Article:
New RE-LY sub-analyses demonstrate safety and efficacy of Pradaxa in patients with heart failure and those undergoing surgery

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A new post hoc sub-analysis of the RE-LY trial found Boehringer Ingelheim’s oral anticoagulant Pradaxa (dabigatran etexilate) 150mg bid significantly reduced the risk of stroke compared to well-controlled warfarin (median time in therapeutic range (TTR) 67.3%) in patients with non-valvular atrial fibrillation and symptomatic heart failure. Importantly, the benefit for Pradaxa compared to well-controlled warfarin with regard to major bleeding was maintained, irrespective of symptomatic heart failure. The results were presented on 14 November at the American Heart Association (AHA) Scientific Sessions 2011.

The landmark RE-LY trial was a global, phase III, prospective, randomised, open-label with blinded endpoint evaluation trial of 18,113 patients enrolled in over 900 centres in 44 countries. The trial was designed to compare two fixed doses of the oral direct thrombin inhibitor dabigatran (110mg and 150mg bid) each administered in a blinded manner, with well controlled (INR 2.0-3.0, median TTR 67%) open label warfarin.

Stuart Connolly, director, Division of Cardiology at McMaster University and member of The Population Health Research Institute, Hamilton, Canada, commented, “This post hoc sub-analysis shows that atrial fibrillation patients with symptomatic heart failure benefit from treatment with Pradaxa consistently with the overall results of the RE-LY trial. Pradaxa150mg bid significantly reduced the risk of stroke and intracranial bleeds compared to well-controlled warfarin, with similar rates of major bleeds. This is an important clinical finding given patients with symptomatic heart failure and atrial fibrillation are at high risk of suffering a stroke, and require effective and safe anticoagulation to prevent these potentially disabling and fatal events.”

Main findings from the post hoc RE-LY sub-analysis were:

  • Pradaxa 150mg bid reduced the risk of stroke in atrial fibrillation patients with or without symptomatic heart failure compared to well-controlled warfarin (HR = 0.75 vs. 0.61; p-value for interaction = 0.66)
  • Rates of intracranial bleeding were significantly lower with both doses of Pradaxa compared to well-controlled warfarin, irrespective of whether patients had symptomatic heart failure or not (Pradaxa 110mg bid: HR=0.34 vs. 0.28, Pradaxa 150mg bid: HR = 0.39 vs. 0.42; p-value for interaction = 0.80)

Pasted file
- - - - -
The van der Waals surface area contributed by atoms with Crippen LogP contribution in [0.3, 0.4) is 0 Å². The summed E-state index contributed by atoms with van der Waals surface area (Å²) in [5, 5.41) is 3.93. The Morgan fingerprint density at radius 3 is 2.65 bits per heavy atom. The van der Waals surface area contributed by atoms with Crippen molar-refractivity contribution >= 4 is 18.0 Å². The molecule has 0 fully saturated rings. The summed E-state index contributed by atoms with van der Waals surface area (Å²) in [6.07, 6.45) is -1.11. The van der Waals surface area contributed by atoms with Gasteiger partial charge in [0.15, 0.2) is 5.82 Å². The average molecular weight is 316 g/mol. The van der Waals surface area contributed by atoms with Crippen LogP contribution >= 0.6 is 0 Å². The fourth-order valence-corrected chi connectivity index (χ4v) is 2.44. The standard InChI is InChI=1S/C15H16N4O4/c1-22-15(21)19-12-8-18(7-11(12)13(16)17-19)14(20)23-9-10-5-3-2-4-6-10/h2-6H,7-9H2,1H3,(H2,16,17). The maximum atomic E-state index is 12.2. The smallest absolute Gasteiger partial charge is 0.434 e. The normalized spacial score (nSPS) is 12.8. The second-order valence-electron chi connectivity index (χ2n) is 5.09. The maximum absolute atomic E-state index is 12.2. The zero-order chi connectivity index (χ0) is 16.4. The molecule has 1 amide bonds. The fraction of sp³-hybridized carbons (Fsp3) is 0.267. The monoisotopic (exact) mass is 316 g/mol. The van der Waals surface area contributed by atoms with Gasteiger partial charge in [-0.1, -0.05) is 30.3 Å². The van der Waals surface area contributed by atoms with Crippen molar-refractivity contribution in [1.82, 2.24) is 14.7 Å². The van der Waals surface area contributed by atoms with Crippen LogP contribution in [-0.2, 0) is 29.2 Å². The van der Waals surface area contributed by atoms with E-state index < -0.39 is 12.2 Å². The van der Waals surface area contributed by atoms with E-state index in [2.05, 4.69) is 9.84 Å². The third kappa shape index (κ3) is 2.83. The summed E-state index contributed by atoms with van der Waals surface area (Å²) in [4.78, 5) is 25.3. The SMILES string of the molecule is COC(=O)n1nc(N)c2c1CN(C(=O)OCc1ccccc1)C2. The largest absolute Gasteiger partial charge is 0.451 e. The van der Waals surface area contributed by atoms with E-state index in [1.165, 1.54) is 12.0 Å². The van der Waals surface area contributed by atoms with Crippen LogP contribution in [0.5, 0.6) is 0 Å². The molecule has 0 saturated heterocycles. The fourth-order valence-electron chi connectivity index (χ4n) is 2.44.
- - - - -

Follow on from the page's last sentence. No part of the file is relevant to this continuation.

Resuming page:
• Annual rates of stroke or systemic embolism were higher overall for patients with symptomatic heart failure (Pradaxa 110mg bid: 1.90%, Pradaxa 150mg bid: 1.44%, warfarin: 1.92%) than those without this condition (Pradaxa 110mg bid: 1.41%, Pradaxa150mg bid: 1.00%, warfarin: 1.64%)
  • There were no significant interactions for major bleeding events between patients with symptomatic heart failure and those without – i.e. no signal for an increase in major bleeding events was detected in patients with symptomatic heart failure (Pradaxa 110mg bid: HR=0.83 vs. 0.79, Pradaxa 150mg bid: HR = 0.79 vs. 0.99; p-value for interaction = 0.21).

A second sub-analysis presented at the AHA Scientific Sessions 2011 assessed the risk of bleeding with Pradaxa compared to well-controlled warfarin in patients undergoing surgery (n = 4,615). The analysis showed that there was no increased risk of peri-operative bleeding with both doses of Pradaxa compared to well-controlled warfarin, even among patients having emergency or major surgery.

Key findings were:

  • There was no significant difference in the risk of bleeding, including major (RR = 1.08; p = 0.64), minor (RR = 1.15; p = 0.25), fatal (RR = 1.01; p = 0.99), bleeding requiring re-operation (RR = 1.39; p = 0.32) and bleeding requiring red blood cell transfusion (RR = 0.85; p = 0.37), between patients receiving Pradaxa 150mg bid compared to warfarin.
  • Emergency surgery was associated with more major bleeds across all treatment groups compared to those having elective surgery (Pradaxa 110mg: 17.5% vs. 2.7%, Pradaxa 150mg: 17.4% vs. 3.8%, warfarin: 21.7% vs. 3.3%; p<0.001 for all).
  • Major bleeding was more common for major compared to minor surgery with both doses of Pradaxa compared to warfarin (Pradaxa 110mg: 6.3% vs. 1.9%, Pradaxa 150mg: 6.4% vs. 3.2%, warfarin: 8.0% vs. 1.8%; p<0.01 for all). However, there were no significant differences between treatment arms.

Jeff Healey, McMaster University, Hamilton, Canada, commented, “This sub-study highlights that patients taking Pradaxa who require surgery or invasive procedures have no increased risk of bleeding complications compared to patients treated with warfarin, even when these procedures are major or are performed on an emergency basis. This is important as one-quarter of RE-LY patients underwent an invasive procedure or surgery over a two-year period. Patients receiving Pradaxa required a shorter period of interruption of their anticoagulation.”

Pradaxa has been approved for the prevention of stroke in atrial fibrillation in more than 50 countries worldwide (including the USA, Canada, Japan and the member states of European Union). Since the first launch of Pradaxa in this new indication in October 2010, more than 450,000 patients have already been prescribed the novel oral anticoagulant.


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